English writer P. G. Wodehouse once wrote that there’s only one cure for gray hair. “A Frenchman invented it,” he said. “It’s called the guillotine.”

Short of dying by using hair color or dying by losing our heads the French way, there is another alternative. Have you noticed that an increasing number of celebrities are leaving silver highlights as is? Richard Gere and George Clooney have opted to do so. It hasn’t hurt their appeal at all.

Singer Emmylou Harris, whose flowing locks turned before she was fifty, inspires other women. Emmylou says, “I’ve earned that gray, and I’m not changing it.” 

One aging fellow said that he was mighty proud of his dappled crown. He called it God’s graffiti!

The Bible teaches that we are to honor the elderly. They are the wisdom keepers and are to be treated with respect. “‘Rise in the presence of the aged, show respect for the elderly.” (Leviticus 19:32)

Several years ago, I arrived at church with wet, windblown hair on a rainy, blustery Sunday in March. My first encounter was with a first-grade lad in a Sunday school class.

“Dr. Kirk, your hair looks like my dog.”

First-graders have a delightful way of speaking the truth!

I was definitely having a bad hair day.

“Do you mean that my hair is oily and matted and crawling with ticks and fleas?”

“No!” the six-year-old giggled. “I mean, your hair is the same color as my dog!”

He paused, looking at my hair. “You know what, Dr. Kirk? My dog is very old.”

One of the joys of being a pastor was visiting children’s Sunday School classes. I usually learned as much as the youngsters did. On this occasion, I might have quoted Proverbs 16:31. “Gray hair is a crown of glory.” Instead, I just chuckled.

Later I thought about the conversation. Perhaps commenting on the Hebrew proverb, actor George Bancroft said, “By common consent, gray hairs are a crown of glory – the only object of respect that can never excite envy.” There are both blessings and responsibilities that come with gray hair.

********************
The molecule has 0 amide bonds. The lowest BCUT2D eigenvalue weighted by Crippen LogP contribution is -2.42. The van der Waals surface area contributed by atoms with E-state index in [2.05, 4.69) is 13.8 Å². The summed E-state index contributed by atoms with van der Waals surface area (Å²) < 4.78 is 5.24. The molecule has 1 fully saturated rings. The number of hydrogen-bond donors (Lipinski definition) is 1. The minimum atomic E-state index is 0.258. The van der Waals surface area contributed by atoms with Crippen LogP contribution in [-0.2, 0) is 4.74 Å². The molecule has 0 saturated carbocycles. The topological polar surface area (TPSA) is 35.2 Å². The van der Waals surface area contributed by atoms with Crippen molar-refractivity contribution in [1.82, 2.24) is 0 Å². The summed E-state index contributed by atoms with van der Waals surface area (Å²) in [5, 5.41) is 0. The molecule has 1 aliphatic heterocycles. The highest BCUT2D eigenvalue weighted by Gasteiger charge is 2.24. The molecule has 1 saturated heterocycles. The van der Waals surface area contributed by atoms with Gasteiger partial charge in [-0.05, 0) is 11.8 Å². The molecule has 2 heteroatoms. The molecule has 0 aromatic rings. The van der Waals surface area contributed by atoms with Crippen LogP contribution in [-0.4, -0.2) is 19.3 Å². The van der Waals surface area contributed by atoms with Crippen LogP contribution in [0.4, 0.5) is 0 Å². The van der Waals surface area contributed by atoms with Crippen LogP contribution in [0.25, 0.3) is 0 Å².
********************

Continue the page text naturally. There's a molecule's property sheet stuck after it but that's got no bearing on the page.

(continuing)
I will never be considered a silver fox like Paul Newman or Robert Redford. The simple honesty of a child informed me that my hair looked not like a fox at all but like his dog. It is not all bad when a child sees something about an old codger that reminds him of a beloved pet.

Kirk H. Neely is a freelance writer, storyteller, retired teacher, pastoral counselor, and pastor.

He can be reached at

Over these past months, I have asked that we contribute to our local charitable agencies. Thank you for all you have done. I will continue making suggestions because I have learned that they are quickly forgotten unless these nonprofit organizations are called to mind. Please know that I respect your freedom to choose those that are meaningful to you. One way to measure the strength of our community is to observe how we respond to those in greatest need. Please continue with your kindness and generosity. This week, please volunteer, or donate, as you are able, to St. Luke’s Free Clinic, 162 North Dean Street, Spartanburg, South Carolina 29302, (864) 542-2273.